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Prescriber Checkup

At A Glance: This Prescriber in 2012

We aren’t showing our typical comparisons because the provider updated his/her state of practice after we conducted our analysis. The updated address appears on this page.

Nurse Practitioner, Adult Health

Self-Reported Primary Specialty

See Other Prescribers With This Specialty in This State »

9,174Medicare Part D Prescriptions Filled, Including Refills
$401K Total Retail Price of All Prescriptions
448 Patients Receiving at Least One Drug in Part D
83%Patients 65 Years and Older
62% Subsidized Claims for Low-Income Patients

This Prescriber's Drugs

The table below list this provider’s drugs, the number of prescriptions and how many went to seniors. Drugs are ranked by volume .

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S2

A schedule two drug. More » Schedule two drugs have a high potential for abuse and severe dependence, according to the Drug Enforcement Administration.

S3

A schedule three drug. More » Schedule three drugs have potential for abuse and dependence, according to the Drug Enforcement Administration.

A

An antipsychotic drug. More » Antipsychotics are frequently given to dementia patients, though it increases their risk of death.

R

A risky drug for seniors. More » The American Geriatrics Society has said this drug is "potentially dangerous" for seniors and might be inappropriate.

10

This provider is among the top 10 prescribers of
this drug in the country.

This provider’s prescriptions for this drug were for more days than those of peers. More » Because of this, his or her prescription count may be lower.

This provider’s prescriptions for this drug were for fewer days than those of peers. More » Because of this, his or her prescription count may be higher.

Drug Name Total Prescriptions Filled
Including Refills
Prescriptions
to 65+
Category
LEVOTHYROXINE SODIUM 572 544
HYDROCODONE-ACETAMINOPHEN 356 325 S3
CITALOPRAM HBR 302 301
FUROSEMIDE 292 272
LISINOPRIL 262 257
OMEPRAZOLE 237 226
FENTANYL 215 184 S2
POTASSIUM CHLORIDE 202 191
METOPROLOL TARTRATE 199 176
METFORMIN HCL 180 178
GABAPENTIN 178 115
HYDROCHLOROTHIAZIDE 176 153
METOPROLOL SUCCINATE 174 162
AMLODIPINE BESYLATE 166 156
LACTULOSE 163 149
DONEPEZIL HCL 161 161
TRAZODONE HCL 132 112
PRAVASTATIN SODIUM 130 111
SERTRALINE HCL 127 124
WARFARIN SODIUM 126 109
RISPERIDONE 106 106
MIRTAZAPINE 103 103
SIMVASTATIN 90 85
ALENDRONATE SODIUM 89 72
POLYETHYLENE GLYCOL 3350 85 62
CIPROFLOXACIN HCL 83 79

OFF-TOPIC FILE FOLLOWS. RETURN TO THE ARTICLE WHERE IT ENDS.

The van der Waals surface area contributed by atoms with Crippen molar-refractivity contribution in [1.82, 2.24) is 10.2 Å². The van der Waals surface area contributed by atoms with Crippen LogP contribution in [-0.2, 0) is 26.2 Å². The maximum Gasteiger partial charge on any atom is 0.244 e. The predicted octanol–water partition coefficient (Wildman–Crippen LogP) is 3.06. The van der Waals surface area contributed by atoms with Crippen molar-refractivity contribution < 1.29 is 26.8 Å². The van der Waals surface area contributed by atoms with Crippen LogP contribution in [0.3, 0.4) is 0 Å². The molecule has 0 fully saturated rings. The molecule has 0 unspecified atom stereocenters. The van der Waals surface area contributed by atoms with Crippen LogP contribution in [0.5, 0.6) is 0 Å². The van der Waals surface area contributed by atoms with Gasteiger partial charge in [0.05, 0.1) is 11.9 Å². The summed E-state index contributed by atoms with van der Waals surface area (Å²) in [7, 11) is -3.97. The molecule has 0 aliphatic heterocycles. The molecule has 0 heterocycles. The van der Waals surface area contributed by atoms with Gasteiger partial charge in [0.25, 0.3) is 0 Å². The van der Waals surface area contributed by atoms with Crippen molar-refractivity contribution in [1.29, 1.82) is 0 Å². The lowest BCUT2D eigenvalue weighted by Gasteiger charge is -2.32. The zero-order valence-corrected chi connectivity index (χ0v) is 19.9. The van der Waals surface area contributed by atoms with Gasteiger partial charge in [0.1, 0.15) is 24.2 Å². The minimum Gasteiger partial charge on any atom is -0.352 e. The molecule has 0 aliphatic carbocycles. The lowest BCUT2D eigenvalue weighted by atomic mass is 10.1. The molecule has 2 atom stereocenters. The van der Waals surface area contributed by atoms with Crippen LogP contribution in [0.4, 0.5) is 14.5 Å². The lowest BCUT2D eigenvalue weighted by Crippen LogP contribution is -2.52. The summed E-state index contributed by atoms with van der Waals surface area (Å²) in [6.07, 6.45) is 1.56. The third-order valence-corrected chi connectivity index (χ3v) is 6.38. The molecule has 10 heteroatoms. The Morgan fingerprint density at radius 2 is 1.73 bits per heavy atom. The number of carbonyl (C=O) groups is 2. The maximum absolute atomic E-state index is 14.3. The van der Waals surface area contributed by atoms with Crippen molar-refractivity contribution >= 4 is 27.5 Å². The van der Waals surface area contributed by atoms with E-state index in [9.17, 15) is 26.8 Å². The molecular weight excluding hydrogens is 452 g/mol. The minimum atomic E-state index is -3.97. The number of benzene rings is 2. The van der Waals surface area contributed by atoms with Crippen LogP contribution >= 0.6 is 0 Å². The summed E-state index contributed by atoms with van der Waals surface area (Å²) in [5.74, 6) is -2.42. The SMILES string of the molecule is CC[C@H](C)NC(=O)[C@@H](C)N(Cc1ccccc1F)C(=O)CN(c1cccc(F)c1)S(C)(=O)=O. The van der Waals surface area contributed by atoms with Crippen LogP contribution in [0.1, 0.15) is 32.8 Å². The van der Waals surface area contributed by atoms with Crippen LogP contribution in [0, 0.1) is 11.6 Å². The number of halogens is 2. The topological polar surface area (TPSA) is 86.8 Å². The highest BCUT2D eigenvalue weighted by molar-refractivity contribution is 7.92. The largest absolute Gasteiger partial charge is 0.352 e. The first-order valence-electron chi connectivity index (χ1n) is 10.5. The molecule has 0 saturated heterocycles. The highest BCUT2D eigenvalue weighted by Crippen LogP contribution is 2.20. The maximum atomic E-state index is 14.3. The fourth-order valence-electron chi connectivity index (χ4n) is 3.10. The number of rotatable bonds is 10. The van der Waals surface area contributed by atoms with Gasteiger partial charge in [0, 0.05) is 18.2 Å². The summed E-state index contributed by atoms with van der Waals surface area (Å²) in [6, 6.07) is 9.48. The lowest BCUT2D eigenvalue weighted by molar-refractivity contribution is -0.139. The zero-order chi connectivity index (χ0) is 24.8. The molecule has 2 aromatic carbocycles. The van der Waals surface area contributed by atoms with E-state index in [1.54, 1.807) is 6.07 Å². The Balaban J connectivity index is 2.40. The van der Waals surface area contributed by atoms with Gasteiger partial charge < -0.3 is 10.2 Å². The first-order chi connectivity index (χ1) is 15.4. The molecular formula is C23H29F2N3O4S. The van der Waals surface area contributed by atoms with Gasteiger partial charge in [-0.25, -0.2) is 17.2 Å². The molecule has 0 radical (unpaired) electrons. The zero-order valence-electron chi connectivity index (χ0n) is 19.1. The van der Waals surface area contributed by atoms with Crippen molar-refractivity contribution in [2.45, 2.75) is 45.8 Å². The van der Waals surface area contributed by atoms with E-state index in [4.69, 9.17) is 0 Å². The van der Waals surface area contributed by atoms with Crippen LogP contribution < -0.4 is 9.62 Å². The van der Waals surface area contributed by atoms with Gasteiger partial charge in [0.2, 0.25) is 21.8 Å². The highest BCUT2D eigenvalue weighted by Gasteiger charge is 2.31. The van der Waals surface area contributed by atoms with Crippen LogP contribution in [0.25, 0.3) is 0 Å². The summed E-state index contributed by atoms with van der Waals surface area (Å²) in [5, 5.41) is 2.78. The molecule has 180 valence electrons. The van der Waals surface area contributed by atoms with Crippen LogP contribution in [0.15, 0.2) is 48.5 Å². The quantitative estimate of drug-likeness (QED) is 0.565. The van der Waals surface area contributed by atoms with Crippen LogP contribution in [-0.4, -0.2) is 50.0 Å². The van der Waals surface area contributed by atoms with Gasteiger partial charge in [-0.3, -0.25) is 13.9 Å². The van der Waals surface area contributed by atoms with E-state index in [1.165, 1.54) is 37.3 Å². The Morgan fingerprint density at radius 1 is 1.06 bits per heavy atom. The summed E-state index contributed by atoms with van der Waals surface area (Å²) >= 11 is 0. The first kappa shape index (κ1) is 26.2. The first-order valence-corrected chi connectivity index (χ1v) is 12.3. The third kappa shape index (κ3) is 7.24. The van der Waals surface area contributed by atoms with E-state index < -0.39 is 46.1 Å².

ALBUTEROL SULFATE 82 77
TRAMADOL HCL 76 76
ZOLPIDEM TARTRATE 74 63
ATORVASTATIN CALCIUM 72 67
DIGOXIN 71 58
NAMENDA 68 68
ROPINIROLE HCL 66 60
MORPHINE SULFATE ER 65 47 S2
IPRATROPIUM-ALBUTEROL 63 63
DIOVAN 60 60
SULFAMETHOXAZOLE-TRIMETHOPRIM 55 51
OXYBUTYNIN CHLORIDE 54 54
CLONIDINE HCL 53 51
About This Data

ProPublica obtained prescribing data from Medicare’s prescription drug benefit, known as Part D, under the Freedom of Information Act. The data for 2012 includes more than 1.2 billion prescriptions written by nearly 1.5 million doctors, nurses and other providers. This database lists about 382,000 of those providers who wrote 50 or more prescriptions for at least one drug that year. Almost three-fourths went to patients 65 and older; the rest were for disabled patients. Methodology »

Incorrect Info?

If you are a provider and you believe your address is incorrect, check the listing you created on the National Provider Identifier registry. If you change your listing, send a note to drugs@propublica.org and we will update your information. If you have other questions about this data, send a note to drugs@propublica.org.

Caveats
  • No comparisons are shown if 10 or fewer prescribers in the state share this specialty.
  • The list of top drugs includes only those for which this provider wrote 50 or more prescriptions, but all prescriptions are counted in the summary totals at the top.
  • The calculation of “Risky Drugs to Seniors” does not include drugs for which a provider wrote 11 or fewer prescriptions because Medicare redacted the information to protect patient privacy.
  • Comparisons do not take into account the medical conditions of patients. Medications for certain conditions do not have generic alternatives, so patients would receive more expensive brand name drugs.
  • This provider's address and specialty information was last updated on Sept. 23, 2014.
  • Comparisons are based on each provider’s current address, not necessarily where he or she worked during the time period covered in this database.